There’s a unique calming effect on a gently flowing stream. It’s quite a visual and anyone can imagine enjoying a summer time picnic on a blanket, underneath a tree while the brook brambles by. Now visualize a storm cloud, then some sprinkles, then a flood insurancehard, driving rain for hours on end.

Suddenly that pleasant little brook turns into a raging river and water rampages way past the flood line. Downstream, homes see the creeping water and ultimately flood basements, living rooms and wash away structures. Floods are a powerful, dangerous event. Are you covered?

Every property owner knows the importance of having adequate insurance to protect their home from fire, hail and wind with basic hazard insurance. Yet floods from rising waters aren’t covered under standard policies. Only flood insurance covers floods. And a home doesn’t have to be right next to a river in order to be susceptible to flooding.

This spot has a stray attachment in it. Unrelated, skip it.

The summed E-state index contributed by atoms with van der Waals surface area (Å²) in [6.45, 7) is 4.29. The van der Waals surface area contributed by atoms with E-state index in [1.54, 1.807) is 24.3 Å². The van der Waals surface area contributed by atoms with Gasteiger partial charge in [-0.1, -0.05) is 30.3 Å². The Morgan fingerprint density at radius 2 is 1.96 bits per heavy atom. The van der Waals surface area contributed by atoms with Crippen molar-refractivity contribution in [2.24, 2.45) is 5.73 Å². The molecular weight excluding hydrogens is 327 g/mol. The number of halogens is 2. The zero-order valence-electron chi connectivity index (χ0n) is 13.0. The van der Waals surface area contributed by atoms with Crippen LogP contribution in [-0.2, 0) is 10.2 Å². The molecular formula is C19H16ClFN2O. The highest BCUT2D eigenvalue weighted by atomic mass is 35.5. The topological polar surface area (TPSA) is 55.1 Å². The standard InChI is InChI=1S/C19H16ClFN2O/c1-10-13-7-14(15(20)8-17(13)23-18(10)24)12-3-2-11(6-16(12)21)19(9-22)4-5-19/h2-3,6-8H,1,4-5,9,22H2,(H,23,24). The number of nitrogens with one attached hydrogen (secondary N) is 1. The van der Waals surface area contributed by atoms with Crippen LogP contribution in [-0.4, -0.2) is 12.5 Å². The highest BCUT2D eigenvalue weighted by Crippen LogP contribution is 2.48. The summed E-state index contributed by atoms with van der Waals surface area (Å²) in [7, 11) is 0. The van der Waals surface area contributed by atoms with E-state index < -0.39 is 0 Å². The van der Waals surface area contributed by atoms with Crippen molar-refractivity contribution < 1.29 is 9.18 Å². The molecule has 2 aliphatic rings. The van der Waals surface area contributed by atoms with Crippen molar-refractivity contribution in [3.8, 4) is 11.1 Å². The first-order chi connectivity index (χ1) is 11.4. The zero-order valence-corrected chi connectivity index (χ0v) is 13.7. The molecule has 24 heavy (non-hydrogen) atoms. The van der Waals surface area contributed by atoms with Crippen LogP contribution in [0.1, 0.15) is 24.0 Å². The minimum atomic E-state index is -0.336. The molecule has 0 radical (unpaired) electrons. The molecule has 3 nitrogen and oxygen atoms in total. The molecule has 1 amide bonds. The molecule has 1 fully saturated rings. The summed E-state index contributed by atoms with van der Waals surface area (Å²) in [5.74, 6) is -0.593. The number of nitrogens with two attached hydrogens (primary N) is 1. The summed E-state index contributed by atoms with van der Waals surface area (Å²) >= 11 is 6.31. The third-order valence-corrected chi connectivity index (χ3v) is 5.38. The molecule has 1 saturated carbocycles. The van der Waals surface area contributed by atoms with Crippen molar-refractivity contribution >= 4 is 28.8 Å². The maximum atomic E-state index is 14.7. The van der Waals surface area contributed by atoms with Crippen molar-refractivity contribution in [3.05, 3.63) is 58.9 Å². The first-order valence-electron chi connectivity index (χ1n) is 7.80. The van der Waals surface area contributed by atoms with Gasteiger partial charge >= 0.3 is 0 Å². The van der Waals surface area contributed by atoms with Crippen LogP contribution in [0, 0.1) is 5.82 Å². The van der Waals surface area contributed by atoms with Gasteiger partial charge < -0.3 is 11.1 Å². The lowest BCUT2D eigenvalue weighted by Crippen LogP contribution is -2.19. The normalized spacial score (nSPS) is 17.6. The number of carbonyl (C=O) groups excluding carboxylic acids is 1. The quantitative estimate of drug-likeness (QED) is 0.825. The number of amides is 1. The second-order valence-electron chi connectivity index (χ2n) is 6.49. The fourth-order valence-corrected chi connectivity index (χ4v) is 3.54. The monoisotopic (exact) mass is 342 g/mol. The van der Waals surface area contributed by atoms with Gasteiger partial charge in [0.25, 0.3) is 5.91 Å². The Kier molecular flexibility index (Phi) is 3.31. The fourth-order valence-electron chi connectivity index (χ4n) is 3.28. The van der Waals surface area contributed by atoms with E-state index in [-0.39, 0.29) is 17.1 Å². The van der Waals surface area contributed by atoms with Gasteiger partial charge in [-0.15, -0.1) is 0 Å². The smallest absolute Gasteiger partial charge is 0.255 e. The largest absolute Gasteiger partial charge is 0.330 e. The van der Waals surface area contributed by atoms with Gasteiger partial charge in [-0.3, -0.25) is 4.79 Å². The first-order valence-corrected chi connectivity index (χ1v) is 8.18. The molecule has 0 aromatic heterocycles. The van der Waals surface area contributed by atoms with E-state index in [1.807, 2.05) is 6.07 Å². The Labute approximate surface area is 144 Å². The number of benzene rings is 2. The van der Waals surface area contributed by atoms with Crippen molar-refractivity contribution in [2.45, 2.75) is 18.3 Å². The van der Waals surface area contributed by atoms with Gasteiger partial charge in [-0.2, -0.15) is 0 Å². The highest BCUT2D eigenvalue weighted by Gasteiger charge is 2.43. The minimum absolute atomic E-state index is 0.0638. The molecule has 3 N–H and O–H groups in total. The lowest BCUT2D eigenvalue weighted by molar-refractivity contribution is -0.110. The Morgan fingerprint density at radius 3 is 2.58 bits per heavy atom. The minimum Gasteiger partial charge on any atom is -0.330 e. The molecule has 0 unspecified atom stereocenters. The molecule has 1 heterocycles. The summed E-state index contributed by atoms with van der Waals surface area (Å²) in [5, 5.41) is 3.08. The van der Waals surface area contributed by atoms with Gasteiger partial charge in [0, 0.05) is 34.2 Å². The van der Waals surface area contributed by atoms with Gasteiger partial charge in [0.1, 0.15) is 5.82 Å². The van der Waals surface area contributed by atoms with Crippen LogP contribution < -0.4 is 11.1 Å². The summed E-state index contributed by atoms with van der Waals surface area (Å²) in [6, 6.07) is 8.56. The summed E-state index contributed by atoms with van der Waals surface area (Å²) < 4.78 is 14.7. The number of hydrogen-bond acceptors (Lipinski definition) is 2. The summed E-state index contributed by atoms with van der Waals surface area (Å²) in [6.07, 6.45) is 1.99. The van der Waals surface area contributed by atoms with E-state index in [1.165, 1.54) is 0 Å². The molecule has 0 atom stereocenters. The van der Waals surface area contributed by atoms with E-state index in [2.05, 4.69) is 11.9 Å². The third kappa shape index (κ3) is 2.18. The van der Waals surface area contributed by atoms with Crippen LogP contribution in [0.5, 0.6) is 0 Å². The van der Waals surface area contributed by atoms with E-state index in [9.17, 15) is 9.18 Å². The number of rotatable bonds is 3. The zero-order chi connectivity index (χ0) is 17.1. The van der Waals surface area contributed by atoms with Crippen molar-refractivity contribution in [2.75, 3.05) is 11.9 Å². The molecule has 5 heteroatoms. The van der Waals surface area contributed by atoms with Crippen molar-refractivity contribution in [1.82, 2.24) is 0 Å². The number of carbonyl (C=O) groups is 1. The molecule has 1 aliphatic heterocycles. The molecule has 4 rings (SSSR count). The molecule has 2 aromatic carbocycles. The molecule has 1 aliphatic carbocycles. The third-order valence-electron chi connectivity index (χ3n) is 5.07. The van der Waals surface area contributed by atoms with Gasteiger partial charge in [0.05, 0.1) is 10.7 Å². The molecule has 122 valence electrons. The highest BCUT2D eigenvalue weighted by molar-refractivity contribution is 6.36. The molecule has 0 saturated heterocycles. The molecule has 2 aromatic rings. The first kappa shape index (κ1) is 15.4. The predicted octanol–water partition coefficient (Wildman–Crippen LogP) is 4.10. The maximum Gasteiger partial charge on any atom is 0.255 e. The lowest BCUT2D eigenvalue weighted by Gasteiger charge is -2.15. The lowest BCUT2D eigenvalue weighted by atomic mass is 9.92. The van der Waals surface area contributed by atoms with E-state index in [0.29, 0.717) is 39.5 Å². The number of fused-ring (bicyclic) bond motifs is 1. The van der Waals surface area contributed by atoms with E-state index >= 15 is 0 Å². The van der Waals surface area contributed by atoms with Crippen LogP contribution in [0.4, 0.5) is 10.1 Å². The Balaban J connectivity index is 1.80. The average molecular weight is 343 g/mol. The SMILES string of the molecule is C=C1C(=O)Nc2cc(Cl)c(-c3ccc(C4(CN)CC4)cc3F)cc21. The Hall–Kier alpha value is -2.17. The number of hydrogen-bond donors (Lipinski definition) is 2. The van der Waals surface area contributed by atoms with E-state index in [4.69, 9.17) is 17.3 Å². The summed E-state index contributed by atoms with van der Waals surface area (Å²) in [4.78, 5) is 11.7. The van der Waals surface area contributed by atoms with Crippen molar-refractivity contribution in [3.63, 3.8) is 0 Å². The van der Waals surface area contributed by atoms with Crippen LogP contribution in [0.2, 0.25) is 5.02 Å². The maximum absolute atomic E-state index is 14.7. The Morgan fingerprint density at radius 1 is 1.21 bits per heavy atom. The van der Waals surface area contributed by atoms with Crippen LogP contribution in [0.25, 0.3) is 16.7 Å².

When buyers finance a property, one of the first duties a lender performs is researching the Federal Emergency Management Agency’s (FEMA) flood database. FEMA routinely updates America’s terrain and estimates the likelihood of a flood based upon a 10, 50 or 100 year occurrence. Lenders tap into the database and if the property is identified as being in a flood zone, the lender will order an elevation certificate and a survey which will indicate where the flood line exists on the property.

Many times a property can be in a flood zone but flood insurance isn’t required. A survey will show the lot and the permanent structures on the lot, including the home. If a flood line is indicated on the survey but the structure is not located within the flood zone, the lender may waive the flood insurance requirement.

Flood insurance can be expensive and if an offer is made on a property that is later determined to be in a flood zone, unless the seller can accommodate the additional costs of flood insurance, the deal could be dead if the buyer refuses to purchase the additional coverage.